AL-MUKALLA: Locust swarms have swept over farms in central, southern and eastern parts of Yemen, ravaging crops and stoking fears of food insecurity.

Residents and farmers in the provinces of Marib, Hadramout, Mahra and Abyan said that billions of locusts had invaded farms, cities and villages, devouring important seasonal crops such as dates and causing heavy losses.
“This is like a storm that razes anything it encounters,” Hussein Ben Al-Sheikh Abu Baker, an agricultural official from Hadramout’s Sah district, told Arab News on Sunday.
Images and videos posted on social media showed layers of creeping locusts laying waste to lemon farms in Marb, dates and alfalfa farms in Hadramout and flying swarms plunging cities into darkness. “The locusts have eaten all kinds of green trees, including the sesban tree. The losses are huge,” Abu Baker added.
Heavy rains and flash floods have hit several Yemeni provinces over the last couple of months, creating fruitful conditions for locusts to reproduce. Farmers complained that locusts had wiped out entire seasonal crops that are grown after rains.
Abu Baker said that he visited several affected farms in Hadramout, where farmers told him that if the government would not compensate them for the damage that it should at least get ready for a second potential locust wave that might occur in 10 days.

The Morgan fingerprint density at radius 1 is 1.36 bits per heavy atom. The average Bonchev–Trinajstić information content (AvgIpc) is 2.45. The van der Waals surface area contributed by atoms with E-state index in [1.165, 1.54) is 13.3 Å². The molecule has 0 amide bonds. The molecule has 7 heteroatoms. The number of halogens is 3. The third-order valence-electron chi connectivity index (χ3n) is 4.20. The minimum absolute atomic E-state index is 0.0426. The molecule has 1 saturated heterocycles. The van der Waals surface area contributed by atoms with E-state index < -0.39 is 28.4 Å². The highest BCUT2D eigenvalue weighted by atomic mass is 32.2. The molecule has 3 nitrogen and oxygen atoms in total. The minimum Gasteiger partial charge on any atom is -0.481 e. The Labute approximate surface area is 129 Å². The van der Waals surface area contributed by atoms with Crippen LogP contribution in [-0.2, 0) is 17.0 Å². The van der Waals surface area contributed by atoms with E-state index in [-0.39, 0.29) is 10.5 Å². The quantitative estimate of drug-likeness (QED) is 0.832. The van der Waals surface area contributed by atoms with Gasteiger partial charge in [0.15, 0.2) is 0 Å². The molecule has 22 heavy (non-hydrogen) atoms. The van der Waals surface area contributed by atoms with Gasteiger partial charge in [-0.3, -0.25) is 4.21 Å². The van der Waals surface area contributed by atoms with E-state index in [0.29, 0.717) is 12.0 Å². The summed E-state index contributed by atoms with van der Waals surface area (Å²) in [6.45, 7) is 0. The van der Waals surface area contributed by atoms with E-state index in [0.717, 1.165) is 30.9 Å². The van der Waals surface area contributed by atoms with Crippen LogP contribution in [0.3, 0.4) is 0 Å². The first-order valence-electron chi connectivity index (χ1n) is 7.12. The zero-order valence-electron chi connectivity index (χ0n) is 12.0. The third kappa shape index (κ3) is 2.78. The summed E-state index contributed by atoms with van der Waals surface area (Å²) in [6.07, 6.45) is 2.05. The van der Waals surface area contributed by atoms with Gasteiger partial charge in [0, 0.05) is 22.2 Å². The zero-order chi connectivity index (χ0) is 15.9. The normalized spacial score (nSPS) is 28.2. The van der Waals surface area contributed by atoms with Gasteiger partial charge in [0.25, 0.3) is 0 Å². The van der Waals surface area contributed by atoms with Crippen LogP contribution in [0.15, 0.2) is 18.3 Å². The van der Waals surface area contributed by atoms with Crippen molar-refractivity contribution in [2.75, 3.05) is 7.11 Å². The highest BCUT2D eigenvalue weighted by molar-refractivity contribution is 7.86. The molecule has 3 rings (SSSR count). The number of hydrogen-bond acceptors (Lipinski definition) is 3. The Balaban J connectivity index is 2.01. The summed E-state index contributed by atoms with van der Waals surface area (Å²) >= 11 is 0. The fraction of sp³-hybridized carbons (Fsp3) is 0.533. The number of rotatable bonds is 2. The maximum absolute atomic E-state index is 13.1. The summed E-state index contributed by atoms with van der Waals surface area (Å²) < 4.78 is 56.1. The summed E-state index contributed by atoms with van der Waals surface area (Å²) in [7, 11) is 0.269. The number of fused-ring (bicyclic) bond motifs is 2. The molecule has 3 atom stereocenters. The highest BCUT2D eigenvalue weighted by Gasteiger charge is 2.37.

“The current swarms laid eggs that are expected to hatch in 10 days. We are bracing for the second wave of the locusts.”  
Last year, the UN said that the war in Yemen had disrupted vital monitoring and control efforts and several waves of locusts to hit neighboring countries had originated from Yemen.

This is like a storm that razes anything it encounters.

Hussein Ben Al-Sheikh Abu Baker, a Yemeni agricultural official

Yemeni government officials, responsible for battling the spread of locusts, have complained that fighting and a lack of funding have obstructed vital operations for combating the insects.
Ashor Al-Zubairi, the director of the Locust Control Unit at the Ministry of Agriculture in Hadramout’s Seiyun city, said that the ministry was carrying out a combat operation funded by the Food and Agriculture Organization in Hadramout and Mahra, but complained that the operation might fall short of its target due to a lack of funding and equipment.
“The spraying campaign will end in a week which is not enough to cover the entire plagued areas,” Al-Zubairi told Arab News. “We suggested increasing the number of spraying equipment or extending the campaign.”
He said that a large number of villagers had lost their source of income after the locusts ate crops and sheep food, predicting that the outbreak would likely last for at least two weeks if urgent control operations were not intensified and fighting continued. “Combating teams could not cross into some areas in Marib due to fighting.”
The widespread locust invasion comes as the World Food Programme (WFP) on July 10 sent an appeal for urgent funds for its programs in Yemen, warning that people would face starvation otherwise.
“There are 10 million people who are facing (an) acute food shortage, and we are ringing the alarm bell for these people, because their situation is deteriorating because of escalation and because of the lockdowns, the constraints and the social-economic impact of the coronavirus,” WFP spokeswoman Elisabeth Byrs told reporters in Geneva.